In recent years there seems to be a renewed interest in xBase, mostly because of a number of open source, portable, xBase implementations (listed below), and the scripting applicability of the language. While newer desk-top database tools are optimized for mouse usage, xBase has always been "keyboard friendly", which helps make scripting and meta-programming (automating the automation) easier. Meta-programming generally does not work as well with mouse-oriented techniques because automating mouse movements can require calculating and processing of screen coordinates, something most developers find tedious and difficult to debug. xBase is one of the few table-oriented scripting languages still available.

xBase products

As of 2010, xBase is available and still expanding in terms of platform support (operating system), HTML clients, ASP Servers, Windows Scripting Host, and self-contained interpreters. Its current usage tends to be wider in Europe and Asia than in the United States.

The commercially available products:

  • Apollo database engine for managing CA-Clipper and FoxPro from Vista Software
  • Clipper, Visual Objects (Windows 32) and Vulcan.NET from GrafX Software
  • dBase from dBASE Inc.
  • DBFView, DBF editor/viewer/converter from Apycom Software
  • FlagShip from multisoft GmbH
  • GS-Base - managing dBase, CA-Clipper and FoxPro files
  • Recital from Recital Corp.
  • XBase++ from Alaska Software
  • xHarbour Builder eXtended xBase Compiler
  • DBF Viewer 2000 from HiBase Group
  • DBF Database management tools from Astersoft Co. Ltd.
  • DBF Commander Professional
  • Visual DBU visual administration of any database/table from DS-Datasoft
  • CodeBase xBase programming tools for multiple languages
  • Xailer complete 32 bits visual development environment for Xbase
  • FiveWin visual development for Windows e Linux, from Fivetech

Some free versions are also available, including:

  • ActiveVFP – Free and open source project for creating web applications with Foxpro
  • CLIP – GNU, object oriented, CA-Clipper compatible compiler
  • Harbour Project – from active community
  • xHarbour – Open Source alternative
  • FlagShip free test version
  • DBF Commander (free version)
  • DBFree – script interpreter for developing xBase applications for the web

Defunct products:

  • Visual FoxPro was available from Microsoft (last update 2007)
  • Vulcan (dBase predecessor)
  • DBIII Compiler
  • QuickSilver
  • dbXL
  • Dialog
  • Joinner (from Brazilian company Tuxon)
  • VP-Info
  • Force
  • dbFast
  • Multibase
  • FoxBase
  • Cule.Net from Software Perspectives

Interpreted versus compiled

xBase products generally split into an interpreted camp and the compiler camp. The original product was interpreted, but the "clones", led by Clipper, began creating compiler versions of the product. Compiling improved overall run-time speed and source-code security, but at the expense of an interpreted mode for interactive development or ad-hoc projects.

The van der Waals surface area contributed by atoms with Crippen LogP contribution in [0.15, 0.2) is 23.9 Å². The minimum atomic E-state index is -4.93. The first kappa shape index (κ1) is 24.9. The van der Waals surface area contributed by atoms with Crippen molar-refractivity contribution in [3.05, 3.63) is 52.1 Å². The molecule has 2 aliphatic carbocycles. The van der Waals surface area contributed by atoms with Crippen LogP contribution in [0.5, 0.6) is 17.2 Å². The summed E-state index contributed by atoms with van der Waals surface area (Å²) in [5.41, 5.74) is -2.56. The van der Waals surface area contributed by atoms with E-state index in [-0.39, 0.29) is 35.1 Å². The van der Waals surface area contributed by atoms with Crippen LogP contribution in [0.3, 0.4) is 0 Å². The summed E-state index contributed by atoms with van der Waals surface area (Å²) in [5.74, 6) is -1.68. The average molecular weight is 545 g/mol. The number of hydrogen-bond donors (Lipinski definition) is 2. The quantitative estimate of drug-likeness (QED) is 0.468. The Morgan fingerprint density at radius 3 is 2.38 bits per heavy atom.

External links

  • [news:comp.lang.clipper Clipper Newsgroup]
  • The History of FoxPro: People Who Helped FoxPro Become a Legend
  • Vulcan.NET Xbase language for Microsoft .NET
  • The NTK Project, WIN32 Gui Framework for (x)Harbour, backward compatible with Clipper and Clip4Win.
  • Xbase ( & dBASE ) File Format Description
  • Active web pages using server-side Xbase scripts, freeware MaxScript Xbase interpreter, embedded DBF data engine
  • MaxScript Xbase interpreter for desktop and web applications,
This article was sourced from Creative Commons Attribution-ShareAlike License; additional terms may apply. World Heritage Encyclopedia content is assembled from numerous content providers, Open Access Publishing, and in compliance with The Fair Access to Science and Technology Research Act (FASTR), Wikimedia Foundation, Inc., Public Library of Science, The Encyclopedia of Life, Open Book Publishers (OBP), PubMed, U.S. National Library of Medicine, National Center for Biotechnology Information, U.S. National Library of Medicine, National Institutes of Health (NIH), U.S. Department of Health & Human Services, and, which sources content from all federal, state, local, tribal, and territorial government publication portals (.gov, .mil, .edu). Funding for and content contributors is made possible from the U.S. Congress, E-Government Act of 2002.
Crowd sourced content that is contributed to World Heritage Encyclopedia is peer reviewed and edited by our editorial staff to ensure quality scholarly research articles.
By using this site, you agree to the Terms of Use and Privacy Policy. World Heritage Encyclopedia™ is a registered trademark of the World Public Library Association, a non-profit organization.

Copyright © World Library Foundation. All rights reserved. eBooks from Project Gutenberg are sponsored by the World Library Foundation,
a 501c(4) Member's Support Non-Profit Organization, and is NOT affiliated with any governmental agency or department.